God bless Bruce Borror.
Not only has the West Lafayette man been navigating a 300-mile stretch of the Wabash River with its Asian carp and insufferable gnats, he is raising awareness about a disease most people have never heard of.
Borror’s story was told in last Monday’s Tribune-Star by reporter Lisa Trigg, who interviewed the riverboat pilot on Sunday when he made a stop at Fairbanks Park.
What motivated him to make this trek is the fact that his dad is suffering from a disease known as Lewy Body Dementia, a debilitating condition with symptoms similar to Alzheimer’s, but with its own set of peculiarities. Borror’s dad, Maury, and grandfather, Harold, built the 14-foot boat being used for the excursion in the early 1950s. It seemed like a good tribute to his dad, who now lives in Indianapolis, and as a way to raise awareness about Lewy Body.
While more people do indeed need to be aware of the disease and help medical researchers find betters ways to treat it, Lewy Body Dementia is no stranger to me or my family. My mother was diagnosed with the disease and was afflicted with many of its symptoms before she passed away in 2006.
I’d never heard of it when doctors first told us that Lewy Body Dementia was most likely the cause of our mom’s mental and physical problems. But there was at least some sense of relief knowing what it was that had caused so many changes in our mom and affected her quality of life.
Dementia is scary and intimidating. But it is a common affliction for the elderly. It takes many forms and has a variety of names. Lewy Body Dementia alone is said to affect 1.3 million people and their families in the United States.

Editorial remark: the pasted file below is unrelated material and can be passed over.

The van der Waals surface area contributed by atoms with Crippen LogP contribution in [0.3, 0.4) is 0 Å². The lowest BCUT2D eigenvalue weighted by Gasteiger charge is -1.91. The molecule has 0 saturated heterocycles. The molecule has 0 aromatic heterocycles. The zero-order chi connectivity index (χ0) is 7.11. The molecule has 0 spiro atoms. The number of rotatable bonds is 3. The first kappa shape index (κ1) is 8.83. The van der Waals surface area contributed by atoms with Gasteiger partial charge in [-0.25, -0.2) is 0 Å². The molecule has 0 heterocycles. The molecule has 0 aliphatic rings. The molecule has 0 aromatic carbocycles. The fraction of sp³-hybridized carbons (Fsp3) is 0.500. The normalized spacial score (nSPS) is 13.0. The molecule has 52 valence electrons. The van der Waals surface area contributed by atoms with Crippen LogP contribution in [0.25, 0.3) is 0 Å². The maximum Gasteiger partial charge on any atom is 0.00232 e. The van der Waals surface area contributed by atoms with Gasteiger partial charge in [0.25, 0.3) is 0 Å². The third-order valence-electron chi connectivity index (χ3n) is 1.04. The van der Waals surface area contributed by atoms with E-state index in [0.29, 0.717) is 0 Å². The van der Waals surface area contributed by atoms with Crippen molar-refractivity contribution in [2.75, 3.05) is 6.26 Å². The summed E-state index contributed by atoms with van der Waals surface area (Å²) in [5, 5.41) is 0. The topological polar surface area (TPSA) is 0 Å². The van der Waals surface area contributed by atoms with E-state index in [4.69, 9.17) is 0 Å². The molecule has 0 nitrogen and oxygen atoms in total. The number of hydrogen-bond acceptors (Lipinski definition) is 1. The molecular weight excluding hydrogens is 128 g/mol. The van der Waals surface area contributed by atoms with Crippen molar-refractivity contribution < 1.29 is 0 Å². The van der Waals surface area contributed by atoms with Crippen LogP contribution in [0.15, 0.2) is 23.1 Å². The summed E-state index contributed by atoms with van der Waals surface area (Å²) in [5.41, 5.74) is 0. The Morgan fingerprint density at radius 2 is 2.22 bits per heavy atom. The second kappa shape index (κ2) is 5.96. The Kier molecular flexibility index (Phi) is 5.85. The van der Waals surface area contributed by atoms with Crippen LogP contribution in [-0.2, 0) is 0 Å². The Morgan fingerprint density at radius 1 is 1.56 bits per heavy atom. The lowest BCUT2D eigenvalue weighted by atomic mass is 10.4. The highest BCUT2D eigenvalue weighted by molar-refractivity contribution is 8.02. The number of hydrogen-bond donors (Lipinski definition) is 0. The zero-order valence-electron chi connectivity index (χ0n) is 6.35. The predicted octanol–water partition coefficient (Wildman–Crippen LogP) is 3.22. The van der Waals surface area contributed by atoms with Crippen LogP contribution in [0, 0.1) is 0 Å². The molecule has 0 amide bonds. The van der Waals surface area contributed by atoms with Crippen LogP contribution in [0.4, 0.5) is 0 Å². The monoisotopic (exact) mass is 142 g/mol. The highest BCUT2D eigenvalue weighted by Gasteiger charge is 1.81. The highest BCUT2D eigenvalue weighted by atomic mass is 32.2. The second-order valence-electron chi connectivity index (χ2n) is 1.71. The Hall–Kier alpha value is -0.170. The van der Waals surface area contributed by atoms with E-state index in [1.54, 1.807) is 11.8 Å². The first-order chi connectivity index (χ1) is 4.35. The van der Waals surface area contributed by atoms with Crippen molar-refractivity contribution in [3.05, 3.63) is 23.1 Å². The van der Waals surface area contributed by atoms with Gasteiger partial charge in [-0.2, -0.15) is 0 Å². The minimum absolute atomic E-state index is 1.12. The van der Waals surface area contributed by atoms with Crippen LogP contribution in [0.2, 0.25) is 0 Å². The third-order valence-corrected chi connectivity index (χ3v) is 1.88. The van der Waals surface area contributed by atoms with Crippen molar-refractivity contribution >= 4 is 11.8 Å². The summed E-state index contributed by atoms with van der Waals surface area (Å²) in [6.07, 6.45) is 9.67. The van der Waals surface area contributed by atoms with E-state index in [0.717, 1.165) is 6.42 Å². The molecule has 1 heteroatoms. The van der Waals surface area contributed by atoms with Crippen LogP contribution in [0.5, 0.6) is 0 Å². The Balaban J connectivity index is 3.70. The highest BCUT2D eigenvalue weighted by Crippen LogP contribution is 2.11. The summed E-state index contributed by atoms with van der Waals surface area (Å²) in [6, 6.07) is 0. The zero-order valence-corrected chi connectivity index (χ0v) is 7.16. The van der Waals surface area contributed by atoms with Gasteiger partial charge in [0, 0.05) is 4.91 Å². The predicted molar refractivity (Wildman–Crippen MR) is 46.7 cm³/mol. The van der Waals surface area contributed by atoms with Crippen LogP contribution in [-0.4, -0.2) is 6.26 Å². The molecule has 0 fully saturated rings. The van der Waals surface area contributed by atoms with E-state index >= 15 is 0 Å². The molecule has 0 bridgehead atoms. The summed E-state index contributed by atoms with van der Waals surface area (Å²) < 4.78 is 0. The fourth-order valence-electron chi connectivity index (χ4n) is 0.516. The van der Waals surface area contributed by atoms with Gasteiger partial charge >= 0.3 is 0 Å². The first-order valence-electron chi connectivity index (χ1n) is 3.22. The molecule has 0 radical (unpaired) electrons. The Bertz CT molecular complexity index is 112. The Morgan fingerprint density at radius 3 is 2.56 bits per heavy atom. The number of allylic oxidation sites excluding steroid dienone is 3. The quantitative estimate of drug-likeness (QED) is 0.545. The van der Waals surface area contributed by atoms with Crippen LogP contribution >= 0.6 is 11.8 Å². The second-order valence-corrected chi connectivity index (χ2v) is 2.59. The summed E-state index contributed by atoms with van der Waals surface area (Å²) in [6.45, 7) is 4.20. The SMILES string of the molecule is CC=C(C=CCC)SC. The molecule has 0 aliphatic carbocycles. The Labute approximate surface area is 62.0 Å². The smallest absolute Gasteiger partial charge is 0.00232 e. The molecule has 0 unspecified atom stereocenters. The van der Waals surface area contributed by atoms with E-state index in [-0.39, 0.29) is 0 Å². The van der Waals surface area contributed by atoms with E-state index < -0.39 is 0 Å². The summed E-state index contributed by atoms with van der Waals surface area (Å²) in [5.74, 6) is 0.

It was always Mom’s nature to react to adversity with grace and class, so it was no surprise that she handled her own battle with declining health in the same way. I can only imagine how difficult it was for her to deal with her symptoms. But even at their worst, she managed to exude to those closest to her the angelic quality that defined her personality.
She and my late father raised a close-knit and loving family. I will never be able to adequately express my gratitude to them for that. As her health deteriorated, my wonderful brothers and sisters teamed up to give her the undivided attention and care she deserved.
I appreciate that a riverboat pilot from West Lafayette saw fit to dedicate a trip down the Wabash to his dad, and in doing so raise awareness about this disease that’s affected both our families.
So on this Memorial Day, I will dedicate this column to my deceased mother, Marcella Jones, and encourage readers to learn more about the disease, and what they can do to help, through the Lewy Body Dementia Association, www.lbda.org.
God bless Mom.
God bless Bruce Borror.
Jones can be reached at 812-231-4336, or by email at firstname.lastname@example.org. Follow him on Twitter, @TribStarMax.